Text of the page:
A Dallas police officer and his former colleague who was recently fired are expected to surrender to face criminal charges alleging they used excessive force at a 2020 protest over the death of George Floyd at the hands of Minnesota police.
Arrest warrants were issued on Wednesday for Senior Cpl. Ryan Mabry and former Senior Cpl. Melvin Williams after the Dallas County District Attorney charged them with multiple counts of aggravated assault with a deadly weapon and official oppression.
Mabry and Williams, who was terminated last month on unrelated charges of violating police department policy, were expected to surrender to the Dallas County Sheriff's Department as early as Thursday.
The arrest warrants were issued following an investigation launched by the district attorney's office to identify officers caught on video firing pepper balls and other less-lethal projectiles at protesters in downtown Dallas on May 30, 2020. One protester lost an eye when he was hit in the face by one of the projectiles, authorities said.
On Jan. 5, the district attorney's office made public photos of protesters who were hit by the less-lethal ammunition fired by police, asking them to come forward. In an effort to identify the offending officers, video was also released of Dallas police officers dressed in riot gear firing projectiles at protesters.
Vincent Doyle told ABC affiliate station WFAA in Dallas that he was at the protest recording video as he retreated from a line of police officers ordering demonstrators to disperse when he was shot in the face by what he suspects was a less-lethal "sponge round."
"I remember seeing his laser and I remember ducking his laser, and I was like, 'Are you trying to shoot at me?' "And then all of a sudden it was just, Boom!" Doyle, a 21-year-old amateur photographer told WFAA.
Doyle said he suffered a broken cheekbone and two large cuts under his left eye, limiting his vision.
Another protester, 25-year-old Brandon Saenz, was hit in his left eye also by a sponge round and had to have the eye surgically removed, according to WFAA.
In June 2020, a judge granted a temporary restraining order banning Dallas police from using less-lethal weapons to control crowds.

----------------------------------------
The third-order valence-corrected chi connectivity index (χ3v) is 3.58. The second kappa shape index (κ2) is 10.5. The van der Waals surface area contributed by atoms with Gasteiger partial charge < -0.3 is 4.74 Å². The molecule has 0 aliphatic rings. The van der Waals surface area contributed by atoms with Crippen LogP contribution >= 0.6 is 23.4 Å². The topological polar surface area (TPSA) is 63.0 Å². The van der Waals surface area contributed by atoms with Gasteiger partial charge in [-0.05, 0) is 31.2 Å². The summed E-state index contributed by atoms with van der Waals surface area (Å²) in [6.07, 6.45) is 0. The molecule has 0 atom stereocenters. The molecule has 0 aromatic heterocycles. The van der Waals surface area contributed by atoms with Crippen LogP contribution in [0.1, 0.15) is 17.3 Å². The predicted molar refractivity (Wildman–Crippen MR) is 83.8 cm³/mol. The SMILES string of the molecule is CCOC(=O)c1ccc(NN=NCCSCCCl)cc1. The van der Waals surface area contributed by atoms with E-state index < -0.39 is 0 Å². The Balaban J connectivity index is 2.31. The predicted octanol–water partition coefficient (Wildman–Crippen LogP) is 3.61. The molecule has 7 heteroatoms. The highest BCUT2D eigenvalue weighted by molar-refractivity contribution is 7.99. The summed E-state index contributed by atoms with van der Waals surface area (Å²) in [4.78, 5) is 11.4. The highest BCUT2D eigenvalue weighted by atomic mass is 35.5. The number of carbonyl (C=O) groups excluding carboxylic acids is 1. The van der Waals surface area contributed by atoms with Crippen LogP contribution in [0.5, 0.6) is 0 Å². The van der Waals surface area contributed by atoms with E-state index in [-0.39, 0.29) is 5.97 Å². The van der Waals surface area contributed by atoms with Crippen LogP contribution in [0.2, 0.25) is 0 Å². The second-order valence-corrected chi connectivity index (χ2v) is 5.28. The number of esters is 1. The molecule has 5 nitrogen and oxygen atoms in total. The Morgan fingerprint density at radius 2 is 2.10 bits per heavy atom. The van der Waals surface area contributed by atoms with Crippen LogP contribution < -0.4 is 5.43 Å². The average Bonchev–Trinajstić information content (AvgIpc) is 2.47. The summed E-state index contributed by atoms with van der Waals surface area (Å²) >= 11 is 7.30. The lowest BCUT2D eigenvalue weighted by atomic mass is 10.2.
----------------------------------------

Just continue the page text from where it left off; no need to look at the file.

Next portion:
Mabry joined the force in January 2010 and is assigned to the department's Tactical Operations Division, the Dallas Police Department said in a statement posted on its Facebook page Wednesday. He has been placed on administrative leave pending the outcome of an internal affairs investigation, according to the statement.
Williams was fired from the department on Jan. 25 following an internal investigation that found he violated the department’s use of force policy in a separate incident, according to the statement.
Williams' attorney, Robert L. Rogers, said Williams and his fellow SWAT team members were only called into action "once the protests had turned into violent riots."
"His options were simple: do nothing, allow downtown to burn and his fellow officers to get injured or use the tools that he was provided and called on to use by his command staff to suppress the ongoing riots," Rogers said in a text message to ABC News Thursday afternoon. "He obviously chose the latter and now faces absurd criminal charges for lawfully targeting individuals that were clearly agitators."
ABC News has reached out to Mabry's attorney but has received no immediate comment.
In the aftermath of the protests, the Dallas Police Department released an 85-page "after-action report" that analyzed the police response to the demonstrations that occurred between May 29 to June 1, 2020. The report detailed "errors, miscalculations and shortcomings" of the police response. The report also faulted violent protesters for escalating tension.
"Tensions escalated quickly and the men and women of the Dallas Police Department overcame significant challenges and violence directed towards them in order to ensure the safety of event participants, uninvolved bystanders and themselves," the report said.